Cerebral aqueduct stenosis

Case contributed by Dr Rajalakshmi Ramesh


Three year history of global headaches. No focal neurological deficits. Initial overseas imaging investigations demonstrated dilated lateral and third ventricles, likely longstanding, and proposed these changes to be secondary to aqueductal stenosis. The patient was underwent insertion of a right frontal ICP monitor with monitoring over 48 hours revealing pressures of 10-20mmHg. Over the months to follow, the patient developed increasing dizziness, poor balance and deterioration of his vision.

Patient Data

Age: 39
Gender: Male

Lateral and third ventricles are largely dilated. Some encephalomalacia in the right frontal lobe along the previous ICP monitor tract. 

The patient underwent an endoscopic third ventriculostomy and has remained under annual radiological surveillance. 


One year post third ventriculostomy. Moderate dilatation of the lateral and third ventricles and the upper portion of the cerebral aqueduct which tapers to a focal stenosis in its inferior portion. The fourth ventricle is of normal caliber. This is in keeping with the known aqueduct stenosis. Thinning of the periventricular white matter and corpus callosum is consistent with the chronic nature of the obstructive hydrocephalus.

Increased CSF flow in the pituitary fossa with flattening of the pituitary gland and a defect in the region of the tuber cinereum may relate to the third ventriculostomy. Linear CSF tract extending from right lateral ventricle through right frontal lobe is most likely the site of a previous ventricular drain.

Small focal area of CSF signal in the medial left thalamus with adjacent low MERGE signal that is low density on CT most likely represents an area of old hemorrhage with cystic encephalomalacia.


Six years post ventriculostomy. The 3rd ventriculostomy is clearly patent. Ventricular size and morphology is unchanged. Areas of susceptibility and encephalomalacia/gliosis (including the ventriculostomy tract) are also unchanged. Note is again made of the known aqueduct stenosis with dilated proximal aqueduct and minimal flow through it. No new findings.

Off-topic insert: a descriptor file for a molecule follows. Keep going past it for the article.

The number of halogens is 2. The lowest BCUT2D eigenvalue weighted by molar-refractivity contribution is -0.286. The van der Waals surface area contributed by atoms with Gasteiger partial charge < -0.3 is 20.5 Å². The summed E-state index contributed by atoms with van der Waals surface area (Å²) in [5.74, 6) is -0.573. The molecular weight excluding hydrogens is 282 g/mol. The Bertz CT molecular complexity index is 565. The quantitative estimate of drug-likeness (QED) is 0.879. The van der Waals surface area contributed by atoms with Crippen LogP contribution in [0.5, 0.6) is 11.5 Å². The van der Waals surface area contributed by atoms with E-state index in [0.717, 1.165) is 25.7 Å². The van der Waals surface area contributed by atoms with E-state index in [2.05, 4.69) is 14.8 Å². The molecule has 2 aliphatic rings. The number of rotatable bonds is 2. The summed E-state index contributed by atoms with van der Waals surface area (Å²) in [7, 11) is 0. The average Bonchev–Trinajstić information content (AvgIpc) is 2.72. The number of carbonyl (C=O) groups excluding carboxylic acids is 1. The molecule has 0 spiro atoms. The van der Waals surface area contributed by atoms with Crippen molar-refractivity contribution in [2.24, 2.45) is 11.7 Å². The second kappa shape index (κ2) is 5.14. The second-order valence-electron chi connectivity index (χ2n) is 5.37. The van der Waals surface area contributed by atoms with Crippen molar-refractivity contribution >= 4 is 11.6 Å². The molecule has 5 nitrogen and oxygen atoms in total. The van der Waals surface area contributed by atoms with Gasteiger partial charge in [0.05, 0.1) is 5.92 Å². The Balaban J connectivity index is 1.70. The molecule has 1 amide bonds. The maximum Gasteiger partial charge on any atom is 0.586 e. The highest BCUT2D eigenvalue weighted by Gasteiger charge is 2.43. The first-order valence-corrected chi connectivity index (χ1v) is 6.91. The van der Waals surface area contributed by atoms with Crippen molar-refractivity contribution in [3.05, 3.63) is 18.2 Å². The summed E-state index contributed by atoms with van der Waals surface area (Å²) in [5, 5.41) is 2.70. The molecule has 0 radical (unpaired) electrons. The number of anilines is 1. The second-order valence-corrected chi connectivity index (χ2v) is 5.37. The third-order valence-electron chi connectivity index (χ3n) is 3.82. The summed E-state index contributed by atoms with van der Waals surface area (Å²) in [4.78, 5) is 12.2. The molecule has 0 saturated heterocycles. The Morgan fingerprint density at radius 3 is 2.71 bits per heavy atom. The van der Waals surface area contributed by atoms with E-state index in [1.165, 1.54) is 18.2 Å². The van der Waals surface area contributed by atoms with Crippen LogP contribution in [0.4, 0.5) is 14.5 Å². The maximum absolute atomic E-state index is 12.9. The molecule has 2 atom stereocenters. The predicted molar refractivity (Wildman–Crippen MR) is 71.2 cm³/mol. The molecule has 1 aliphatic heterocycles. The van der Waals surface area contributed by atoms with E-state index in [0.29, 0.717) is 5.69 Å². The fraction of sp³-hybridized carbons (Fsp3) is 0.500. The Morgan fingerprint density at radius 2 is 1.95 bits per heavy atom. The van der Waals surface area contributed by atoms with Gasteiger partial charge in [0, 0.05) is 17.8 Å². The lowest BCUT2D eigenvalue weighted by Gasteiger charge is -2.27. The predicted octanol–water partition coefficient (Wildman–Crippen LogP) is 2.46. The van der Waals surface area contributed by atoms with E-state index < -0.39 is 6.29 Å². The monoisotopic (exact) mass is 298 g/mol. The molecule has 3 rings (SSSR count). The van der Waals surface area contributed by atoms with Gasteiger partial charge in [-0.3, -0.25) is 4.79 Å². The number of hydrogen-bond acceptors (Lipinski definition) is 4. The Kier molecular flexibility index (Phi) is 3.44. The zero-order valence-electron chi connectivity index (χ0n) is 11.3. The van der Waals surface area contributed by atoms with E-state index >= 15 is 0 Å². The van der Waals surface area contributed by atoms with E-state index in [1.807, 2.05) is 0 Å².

Conclusion: Stable findings. Patent 3rd ventriculostomy.

Case Discussion

This case demonstrates the typical features of non-communicating hydrocephalus due to obstruction at the level of the aqueduct of Sylvius.

Cerebral aqueductal stenosis is the most common of which is non-communicating (obstructive) hydrocephalus 1,2 (hydrocephalus is the abnormal enlargement of the ventricles of the brain due to aberrant accumulation of CSF). Although the exact etiology of aqueduct stenosis is unknown, for diagnostic purposes, at its simplest level, it is separated into tumoral and non-tumoral (benign) causes 1. Tumoral causes include tectal plate lesions, periaqueductal tumors, pineal region tumors and posterior fossa space occupying lesions 3. Non-tumoral causes are further divided pathologically into simple stenosis, forking, septum formation and gliosis 4,5. When no cause can be identified, it is referred to as idiopathic aqueduct stenosis 1. Hereditary forms, as an X-linked recessive disorder, have been reported, in particular with Bickers-Adams-Edwards syndrome 1,2. Other cases have been attributed to viral infections like syphilis and tuberculosis 4.

Clinical presentation is dependent upon the cause, with headache, visual deterioration and gait disturbance as common presenting complaints 4

Endoscopic third ventriculostomy is the treatment of choice for benign causes of aqueduct stenosis, whilst formal shunting procedures (for example, ventriculoperitoneal shunt) are reserved for more complex cases 1.

Diagnosis of cerebral aqueduct stenosis is aided by magnetic resonance imaging technology. Common findings on MRI include 3:

  • absence of flow void sign
  • triventricular (third ventricle and both lateral ventricles) dilatation with a comparatively small fourth ventricle
  • narrowing of aqueduct in T2-weighted images
  • inferior and anterior bulging of third ventricle

However, it is important to note that these are not always specific findings for aqueduct stenosis.




Case courtesy of Dr. Frank Gaillard


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Case information

rID: 34449
Published: 21st Feb 2015
Last edited: 14th Aug 2019
Inclusion in quiz mode: Included

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